Located only about 38 kms from Quito, this park covers an area of more than 4000 km2. The local habitat includes the grasslands of the páramo and cloud forests. There are over 100 species of endemic plants and the area is home to the Andean condor, variable hawk, spectacled bear, foxes, armadillos, the pram rabbit, mountain tapir, cougar, over a hundred species of mammals, almost 400 species of birds, 70 reptiles and more than a hundred amphibians.
· Sumaco Napo-Galeras National Park (Napo & Orellana Provinces)
Covering a remote area of more than 2000 km2 that reaches from the Andes down into the rainforest to the east, Sumaco Napo-Galeras National Park contains inaccessible areas of which as yet little is known but experts estimate vast biodiversity. Lower altitudes are covered in humid tropical forest, while at higher altitudes surrounding the Sumaco volcano there are untouched primary forests. Some of the species present include the brown-throated sloth, military macaw, pink-throated brilliant, spectacled bear, tapir, jaguar and puma. To date scientists have recorded more than 800 bird species from over 60 families.
· Cotopaxi National Park (Cotopaxi Province)
Located about 50km south of Quito, Cotopaxi National Park is home to the Cotopaxi volcano, the dormant Rumiñawi volcano and Sincholagua volcano. Cotopaxi is amongst the highest active volcanoes in the world and is clearly visible from Quito on a clear day. It has one of the few equatorial glaciers in the world and is popular with climbers.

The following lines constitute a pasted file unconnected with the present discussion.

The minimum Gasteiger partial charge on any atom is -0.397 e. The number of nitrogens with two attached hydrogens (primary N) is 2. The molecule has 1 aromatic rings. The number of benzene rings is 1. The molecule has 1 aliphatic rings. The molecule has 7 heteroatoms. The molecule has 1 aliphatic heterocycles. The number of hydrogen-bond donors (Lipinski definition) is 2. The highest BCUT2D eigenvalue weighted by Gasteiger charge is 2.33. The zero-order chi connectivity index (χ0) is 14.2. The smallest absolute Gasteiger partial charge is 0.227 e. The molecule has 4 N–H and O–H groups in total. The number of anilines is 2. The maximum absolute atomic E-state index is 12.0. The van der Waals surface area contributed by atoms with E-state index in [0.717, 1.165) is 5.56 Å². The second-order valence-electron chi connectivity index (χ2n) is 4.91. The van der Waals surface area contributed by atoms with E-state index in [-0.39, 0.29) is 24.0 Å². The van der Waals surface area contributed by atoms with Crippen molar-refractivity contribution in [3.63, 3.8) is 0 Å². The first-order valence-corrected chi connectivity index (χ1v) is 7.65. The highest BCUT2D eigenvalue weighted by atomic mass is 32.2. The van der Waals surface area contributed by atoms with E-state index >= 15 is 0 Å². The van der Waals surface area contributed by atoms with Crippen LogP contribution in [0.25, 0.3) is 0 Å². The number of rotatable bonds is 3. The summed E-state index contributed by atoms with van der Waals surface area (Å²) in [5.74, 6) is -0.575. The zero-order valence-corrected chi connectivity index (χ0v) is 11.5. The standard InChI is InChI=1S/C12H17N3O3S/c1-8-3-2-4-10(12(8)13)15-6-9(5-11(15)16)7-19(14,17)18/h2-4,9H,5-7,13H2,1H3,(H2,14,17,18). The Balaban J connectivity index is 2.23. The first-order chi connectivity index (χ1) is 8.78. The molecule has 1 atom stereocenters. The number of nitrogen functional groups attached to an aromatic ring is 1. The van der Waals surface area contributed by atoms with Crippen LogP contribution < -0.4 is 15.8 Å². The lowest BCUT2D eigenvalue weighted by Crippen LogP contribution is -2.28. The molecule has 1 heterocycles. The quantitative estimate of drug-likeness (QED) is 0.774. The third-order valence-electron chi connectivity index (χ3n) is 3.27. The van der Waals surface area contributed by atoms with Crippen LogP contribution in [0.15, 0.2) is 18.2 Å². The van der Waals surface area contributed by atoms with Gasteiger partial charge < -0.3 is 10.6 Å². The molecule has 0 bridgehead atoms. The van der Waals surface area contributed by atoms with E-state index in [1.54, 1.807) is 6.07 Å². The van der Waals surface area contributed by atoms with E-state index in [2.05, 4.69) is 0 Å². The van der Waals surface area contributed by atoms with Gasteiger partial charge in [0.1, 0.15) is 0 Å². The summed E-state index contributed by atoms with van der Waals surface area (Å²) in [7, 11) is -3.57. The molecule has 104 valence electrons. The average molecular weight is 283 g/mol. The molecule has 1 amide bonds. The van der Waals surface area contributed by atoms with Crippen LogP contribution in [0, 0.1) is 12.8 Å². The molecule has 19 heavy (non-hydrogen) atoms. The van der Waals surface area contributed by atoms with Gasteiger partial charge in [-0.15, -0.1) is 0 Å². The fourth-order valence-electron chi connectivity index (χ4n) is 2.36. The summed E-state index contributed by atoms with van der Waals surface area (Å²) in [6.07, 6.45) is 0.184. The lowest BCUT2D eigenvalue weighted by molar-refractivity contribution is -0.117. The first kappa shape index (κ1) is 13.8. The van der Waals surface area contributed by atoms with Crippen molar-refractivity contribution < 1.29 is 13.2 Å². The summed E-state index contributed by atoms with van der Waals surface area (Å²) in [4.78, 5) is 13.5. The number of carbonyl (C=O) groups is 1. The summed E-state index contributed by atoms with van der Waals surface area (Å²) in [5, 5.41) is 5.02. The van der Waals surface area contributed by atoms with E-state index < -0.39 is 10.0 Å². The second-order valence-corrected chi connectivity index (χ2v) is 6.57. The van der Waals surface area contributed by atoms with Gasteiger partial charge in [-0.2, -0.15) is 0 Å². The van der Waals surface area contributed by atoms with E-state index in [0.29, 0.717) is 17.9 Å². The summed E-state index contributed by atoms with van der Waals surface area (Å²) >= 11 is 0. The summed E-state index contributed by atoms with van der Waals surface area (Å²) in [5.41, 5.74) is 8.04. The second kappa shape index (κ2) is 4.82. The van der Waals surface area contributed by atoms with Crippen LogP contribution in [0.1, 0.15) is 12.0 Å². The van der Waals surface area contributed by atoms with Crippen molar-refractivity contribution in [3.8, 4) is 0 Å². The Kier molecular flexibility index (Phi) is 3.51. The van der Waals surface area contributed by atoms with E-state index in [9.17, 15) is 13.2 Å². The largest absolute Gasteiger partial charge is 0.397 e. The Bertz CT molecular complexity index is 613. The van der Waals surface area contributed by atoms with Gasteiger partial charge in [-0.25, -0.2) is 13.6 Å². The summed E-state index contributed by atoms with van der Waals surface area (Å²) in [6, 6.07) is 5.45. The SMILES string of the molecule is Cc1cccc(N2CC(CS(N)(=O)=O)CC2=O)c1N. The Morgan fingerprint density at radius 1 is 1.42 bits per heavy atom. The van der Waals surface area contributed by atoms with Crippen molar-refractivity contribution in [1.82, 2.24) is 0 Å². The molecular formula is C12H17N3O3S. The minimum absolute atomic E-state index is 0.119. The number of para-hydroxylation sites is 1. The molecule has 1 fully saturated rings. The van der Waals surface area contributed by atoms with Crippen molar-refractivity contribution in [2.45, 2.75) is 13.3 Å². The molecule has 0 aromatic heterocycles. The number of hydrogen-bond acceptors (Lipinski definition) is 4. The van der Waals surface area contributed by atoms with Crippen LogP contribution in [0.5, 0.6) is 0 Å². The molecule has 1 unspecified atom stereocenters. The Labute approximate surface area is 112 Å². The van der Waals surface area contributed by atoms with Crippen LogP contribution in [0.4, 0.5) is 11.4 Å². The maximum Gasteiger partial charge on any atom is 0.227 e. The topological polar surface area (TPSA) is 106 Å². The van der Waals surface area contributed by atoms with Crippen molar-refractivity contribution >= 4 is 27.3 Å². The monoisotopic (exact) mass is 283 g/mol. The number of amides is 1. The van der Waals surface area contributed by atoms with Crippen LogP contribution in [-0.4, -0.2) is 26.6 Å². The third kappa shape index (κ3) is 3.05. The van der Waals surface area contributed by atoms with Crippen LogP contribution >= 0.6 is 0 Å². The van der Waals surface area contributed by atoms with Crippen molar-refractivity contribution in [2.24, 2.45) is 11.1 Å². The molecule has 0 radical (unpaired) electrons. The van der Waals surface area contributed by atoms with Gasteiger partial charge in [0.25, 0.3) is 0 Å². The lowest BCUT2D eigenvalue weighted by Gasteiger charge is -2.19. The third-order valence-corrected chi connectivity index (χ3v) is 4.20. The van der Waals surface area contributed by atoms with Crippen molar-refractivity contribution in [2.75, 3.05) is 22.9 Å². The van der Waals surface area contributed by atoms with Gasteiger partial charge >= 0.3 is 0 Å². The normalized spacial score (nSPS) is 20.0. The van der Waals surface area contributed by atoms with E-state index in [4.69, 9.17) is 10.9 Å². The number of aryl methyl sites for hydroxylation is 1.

· Llanganates National Park (Cotopaxi, Napo, Pastaza & Tungurahua Provinces)
Most famous for the Treasure of the Llaganatis, a legend that claims that Rumiñahui hid the treasure of Atahulapa in the region, the park is divided into two ecological zones with the Andean páramo to the west and the eastern zone that expands down the eastern flanks of the Andes made up of the twisted forests of the upper Amazon and rivers that empty down into the rainforest. The altitude ranges from 1200m to 4570m. Much of the landscape is untouched and many areas are as yet unexplored and unmapped. The highest mountain in the park is Cerro Hermoso. Researchers claim there are more than 800 plant species, 194 bird species and 51 mammal species, and visitors often spot toucans, monkeys, spectacled bears, capybaras, ocelots, parrots, jaguars, weasels and Andean tapirs.
· Sangay National Park (Morona Santiago, Chimborazo & Tungurahua Provinces)
Sangay National Park is home to two active volcanoes (Tungurahua and Sangay), one extinct volcano called El Altar and both tropical rainforests and glaciers. It is listed as a UNESCO World Heritage Site. It is an important refuge for rare species such as the Andean spectacled bear, wooly mountain tapir, pumas and Andean foxes. Experts estimate there are about 400 bird species inhabiting the park.
· Cajas National Park (Azuay Province)
Cajas National Park is located about 33 km west of Cuenca in Southern Ecuador. The park covers about 285 km2 at an altitude of between 3100m and 4450m above sea level. It is famous for its characteristic tundra vegetation covering hills and valleys. There are about 270 lakes and lagoons throughout the park. The name of the park comes from the Quichua word cassia which translates as gateway to the snowy mountains, though some link it to the Spanish word cajas meaning boxes due to its hundreds of lakes.